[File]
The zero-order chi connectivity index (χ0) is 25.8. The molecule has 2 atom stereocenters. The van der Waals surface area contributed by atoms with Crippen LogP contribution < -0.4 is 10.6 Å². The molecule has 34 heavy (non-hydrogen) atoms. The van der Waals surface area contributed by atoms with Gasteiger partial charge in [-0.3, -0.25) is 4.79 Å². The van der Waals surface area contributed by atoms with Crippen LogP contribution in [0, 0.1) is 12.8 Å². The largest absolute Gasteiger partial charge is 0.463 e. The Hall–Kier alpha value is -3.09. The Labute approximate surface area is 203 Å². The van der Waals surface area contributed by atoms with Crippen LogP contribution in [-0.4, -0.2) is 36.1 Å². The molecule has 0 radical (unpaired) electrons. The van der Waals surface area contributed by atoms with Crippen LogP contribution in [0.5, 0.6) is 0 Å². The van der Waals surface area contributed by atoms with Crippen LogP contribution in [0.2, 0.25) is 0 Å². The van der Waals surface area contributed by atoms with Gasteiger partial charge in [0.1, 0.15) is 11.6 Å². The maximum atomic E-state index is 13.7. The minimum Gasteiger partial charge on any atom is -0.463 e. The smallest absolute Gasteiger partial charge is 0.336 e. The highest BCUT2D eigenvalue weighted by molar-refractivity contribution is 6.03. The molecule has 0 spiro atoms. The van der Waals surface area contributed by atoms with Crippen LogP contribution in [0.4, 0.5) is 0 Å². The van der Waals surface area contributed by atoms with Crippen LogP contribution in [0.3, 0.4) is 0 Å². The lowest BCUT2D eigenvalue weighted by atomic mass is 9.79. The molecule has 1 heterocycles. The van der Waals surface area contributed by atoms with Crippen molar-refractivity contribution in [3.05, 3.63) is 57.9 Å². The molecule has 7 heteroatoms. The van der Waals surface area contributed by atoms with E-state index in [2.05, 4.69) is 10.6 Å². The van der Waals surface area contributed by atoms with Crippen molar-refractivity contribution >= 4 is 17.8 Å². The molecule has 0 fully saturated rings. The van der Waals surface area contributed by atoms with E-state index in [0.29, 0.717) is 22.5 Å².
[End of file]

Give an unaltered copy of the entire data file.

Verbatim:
The zero-order chi connectivity index (χ0) is 25.8. The molecule has 2 atom stereocenters. The van der Waals surface area contributed by atoms with Crippen LogP contribution < -0.4 is 10.6 Å². The molecule has 34 heavy (non-hydrogen) atoms. The van der Waals surface area contributed by atoms with Gasteiger partial charge in [-0.3, -0.25) is 4.79 Å². The van der Waals surface area contributed by atoms with Crippen LogP contribution in [0, 0.1) is 12.8 Å². The largest absolute Gasteiger partial charge is 0.463 e. The Hall–Kier alpha value is -3.09. The Labute approximate surface area is 203 Å². The van der Waals surface area contributed by atoms with Crippen LogP contribution in [-0.4, -0.2) is 36.1 Å². The molecule has 0 radical (unpaired) electrons. The van der Waals surface area contributed by atoms with Crippen LogP contribution in [0.5, 0.6) is 0 Å². The van der Waals surface area contributed by atoms with Crippen LogP contribution in [0.2, 0.25) is 0 Å². The van der Waals surface area contributed by atoms with Gasteiger partial charge in [0.1, 0.15) is 11.6 Å². The maximum atomic E-state index is 13.7. The minimum Gasteiger partial charge on any atom is -0.463 e. The smallest absolute Gasteiger partial charge is 0.336 e. The highest BCUT2D eigenvalue weighted by molar-refractivity contribution is 6.03. The molecule has 0 spiro atoms. The van der Waals surface area contributed by atoms with Crippen LogP contribution in [0.4, 0.5) is 0 Å². The van der Waals surface area contributed by atoms with Crippen LogP contribution in [0.3, 0.4) is 0 Å². The lowest BCUT2D eigenvalue weighted by atomic mass is 9.79. The molecule has 1 heterocycles. The van der Waals surface area contributed by atoms with Crippen molar-refractivity contribution in [3.05, 3.63) is 57.9 Å². The molecule has 7 heteroatoms. The van der Waals surface area contributed by atoms with E-state index in [2.05, 4.69) is 10.6 Å². The van der Waals surface area contributed by atoms with Crippen molar-refractivity contribution >= 4 is 17.8 Å². The molecule has 0 fully saturated rings. The van der Waals surface area contributed by atoms with E-state index in [0.29, 0.717) is 22.5 Å².